Was this Mercury editorial ghost written by Carden Street?

Was this Mercury editorial ghost written by Carden Street?

An editorial in the Guelph Mercury advocates a council in which its work can be “better spread out files on elective issues over the course of the year.”

Further the piece, unsigned, continues “It might be the municipality would be far better off to have council coping with an optimal and steady volume of reports and issues whenever it does gather to review city business.”

So that justifies a reason to ask that councillors be paid full-time and then suggest that council and committee meetings not be held in January, July and August.

That’s like saying Canadian banks can take three months off to “smooth out their business.”

The newspaper attempts to compare the Federal and Provincial governments who have elected bodies take extended times off from their duties. To suggest that municipal elected officials can do the same exposes a dreadful misunderstanding of the way the city functions.

Cities and towns are the infantry of Canadian politics. Their elected officials must deal with local problems on a daily basis. In the background are the multiple decisions regarding planning and engineering, development, maintaining municipal services, social programs, infrastructure, waste management, water and electric supply.

In the case of Guelph, for the past six years one faction, led by Mayor Karen Farbridge, has tightly controlled council. As a councillor, if you are not playing on her team, you don’t count.

This administration has conducted too much public business in private and behind closed doors. The Mercury is suggesting that this management of events should be expanded by not meeting for three months of the year. The editorial mentioned only council meetings. The staff proposal included committee meetings as well.

You might as well close down the city for those non-performing months.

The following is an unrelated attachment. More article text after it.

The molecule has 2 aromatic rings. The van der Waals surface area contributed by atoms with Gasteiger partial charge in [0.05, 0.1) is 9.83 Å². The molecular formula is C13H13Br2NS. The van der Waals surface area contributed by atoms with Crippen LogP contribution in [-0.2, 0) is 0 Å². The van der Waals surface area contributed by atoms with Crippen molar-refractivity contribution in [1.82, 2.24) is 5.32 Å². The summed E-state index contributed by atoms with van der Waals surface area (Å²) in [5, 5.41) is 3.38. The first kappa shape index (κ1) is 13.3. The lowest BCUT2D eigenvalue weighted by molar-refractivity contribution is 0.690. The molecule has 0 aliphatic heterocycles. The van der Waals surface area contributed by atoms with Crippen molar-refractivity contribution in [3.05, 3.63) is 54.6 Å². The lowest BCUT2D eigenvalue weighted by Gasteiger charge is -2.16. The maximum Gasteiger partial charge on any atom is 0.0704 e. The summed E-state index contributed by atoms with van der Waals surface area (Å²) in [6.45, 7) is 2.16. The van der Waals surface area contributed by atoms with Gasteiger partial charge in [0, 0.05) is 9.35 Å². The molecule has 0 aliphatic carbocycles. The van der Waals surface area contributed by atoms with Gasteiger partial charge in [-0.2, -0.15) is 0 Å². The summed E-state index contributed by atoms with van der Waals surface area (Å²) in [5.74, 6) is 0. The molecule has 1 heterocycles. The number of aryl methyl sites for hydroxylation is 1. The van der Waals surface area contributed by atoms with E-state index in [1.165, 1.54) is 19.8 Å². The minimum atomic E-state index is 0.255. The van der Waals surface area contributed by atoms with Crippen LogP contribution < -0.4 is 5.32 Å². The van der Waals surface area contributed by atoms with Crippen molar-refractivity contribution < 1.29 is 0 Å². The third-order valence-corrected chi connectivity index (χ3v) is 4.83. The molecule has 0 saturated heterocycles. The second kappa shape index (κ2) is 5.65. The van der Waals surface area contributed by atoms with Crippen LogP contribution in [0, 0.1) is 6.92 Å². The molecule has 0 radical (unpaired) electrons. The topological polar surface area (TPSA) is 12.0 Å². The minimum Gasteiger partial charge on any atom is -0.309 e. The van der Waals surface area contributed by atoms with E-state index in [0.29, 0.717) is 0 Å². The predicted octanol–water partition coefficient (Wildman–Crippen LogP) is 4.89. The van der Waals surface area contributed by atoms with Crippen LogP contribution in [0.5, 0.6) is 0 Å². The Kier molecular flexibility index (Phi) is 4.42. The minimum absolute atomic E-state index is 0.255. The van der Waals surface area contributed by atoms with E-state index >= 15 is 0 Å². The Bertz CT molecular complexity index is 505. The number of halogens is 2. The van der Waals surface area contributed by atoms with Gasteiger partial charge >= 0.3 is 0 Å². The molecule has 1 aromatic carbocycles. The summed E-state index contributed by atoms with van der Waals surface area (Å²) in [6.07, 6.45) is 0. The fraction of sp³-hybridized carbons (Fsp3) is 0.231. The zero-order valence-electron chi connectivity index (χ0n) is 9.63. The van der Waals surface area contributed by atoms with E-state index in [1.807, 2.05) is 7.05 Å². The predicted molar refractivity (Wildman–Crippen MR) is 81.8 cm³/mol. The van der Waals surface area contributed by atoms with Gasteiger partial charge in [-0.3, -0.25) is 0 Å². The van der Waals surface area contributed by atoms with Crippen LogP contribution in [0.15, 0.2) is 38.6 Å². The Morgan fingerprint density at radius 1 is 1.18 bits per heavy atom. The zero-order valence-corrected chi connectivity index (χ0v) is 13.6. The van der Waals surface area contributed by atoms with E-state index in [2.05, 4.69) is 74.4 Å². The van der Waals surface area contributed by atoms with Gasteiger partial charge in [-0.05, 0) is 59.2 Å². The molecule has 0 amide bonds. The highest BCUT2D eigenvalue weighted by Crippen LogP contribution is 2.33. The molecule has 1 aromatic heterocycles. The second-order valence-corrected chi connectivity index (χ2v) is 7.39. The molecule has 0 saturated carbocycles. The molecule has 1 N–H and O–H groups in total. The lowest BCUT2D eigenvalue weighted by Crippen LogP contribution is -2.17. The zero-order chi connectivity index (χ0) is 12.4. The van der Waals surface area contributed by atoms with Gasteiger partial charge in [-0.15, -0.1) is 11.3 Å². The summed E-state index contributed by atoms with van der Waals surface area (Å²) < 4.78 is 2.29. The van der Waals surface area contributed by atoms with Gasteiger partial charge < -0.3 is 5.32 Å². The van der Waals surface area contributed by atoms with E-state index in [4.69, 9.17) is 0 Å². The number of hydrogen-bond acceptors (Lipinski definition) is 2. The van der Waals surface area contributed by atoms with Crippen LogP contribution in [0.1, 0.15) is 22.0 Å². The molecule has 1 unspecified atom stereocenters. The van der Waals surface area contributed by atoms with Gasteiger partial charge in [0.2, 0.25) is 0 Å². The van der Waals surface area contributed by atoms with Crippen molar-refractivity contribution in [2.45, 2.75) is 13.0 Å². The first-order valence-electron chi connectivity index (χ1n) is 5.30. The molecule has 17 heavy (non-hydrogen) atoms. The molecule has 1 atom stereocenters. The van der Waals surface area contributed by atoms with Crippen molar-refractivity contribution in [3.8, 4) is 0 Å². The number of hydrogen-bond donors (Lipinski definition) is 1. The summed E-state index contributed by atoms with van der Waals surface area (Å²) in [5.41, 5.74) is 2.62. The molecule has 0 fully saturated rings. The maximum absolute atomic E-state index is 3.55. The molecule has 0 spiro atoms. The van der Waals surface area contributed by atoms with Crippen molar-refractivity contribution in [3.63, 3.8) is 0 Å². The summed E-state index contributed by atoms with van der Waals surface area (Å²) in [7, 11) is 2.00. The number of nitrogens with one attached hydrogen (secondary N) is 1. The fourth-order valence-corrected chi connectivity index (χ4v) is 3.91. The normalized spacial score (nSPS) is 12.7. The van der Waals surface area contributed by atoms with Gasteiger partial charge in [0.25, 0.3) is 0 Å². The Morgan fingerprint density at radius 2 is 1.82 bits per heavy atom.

To suggest that this hiatus would allow the staff more time to better analyze and prepare reports is ludicrous and somewhat self-serving.

One of the reasons that Guelph’s commercial and Industrial ratio of property taxes has not budged from 16 per cent, (84 per cent for residential), is the city administration’s failure to expedite new proposals. Since 2007, its own staff and two outside consultants have identified how development proposals are delayed and withdrawn because of poor internal management.

Guelph has earned the reputation of being a bad place to do business. That undesirable characterization extends to Queen’s Park where the city’s reputation is held in low regard.

This is just another grab by the Farbridge administration to hold onto power at any cost.

It’s a dumb idea and will backfire big time if implemented.

Personally, councillors should be paid full-time for full-time service. Just reduce the number to nine with one per ward and one elected at-large along with the mayor. That way the at-large councillor can fill in for a councillor taking a vacation.

Guelph is no longer a small town but a growing and potentially great place to work and play. It’s time to grow up.

The reference in the editorial to the City Hall watchdogs able to bark and woof is noted. At least whoever wrote the piece, has a sense of humour.

The editorial’s intent is not funny.

Posted November 20, 2012

A recent editorial in the Guelph Mercury advocates a council in which its work can “better spread out files on elective issues over the course of the year.”

Further the piece, unsigned, continues “It might be the municipality would be far better off to have council coping with an optimal and steady volume of reports and issues whenever it does gather to review city business.”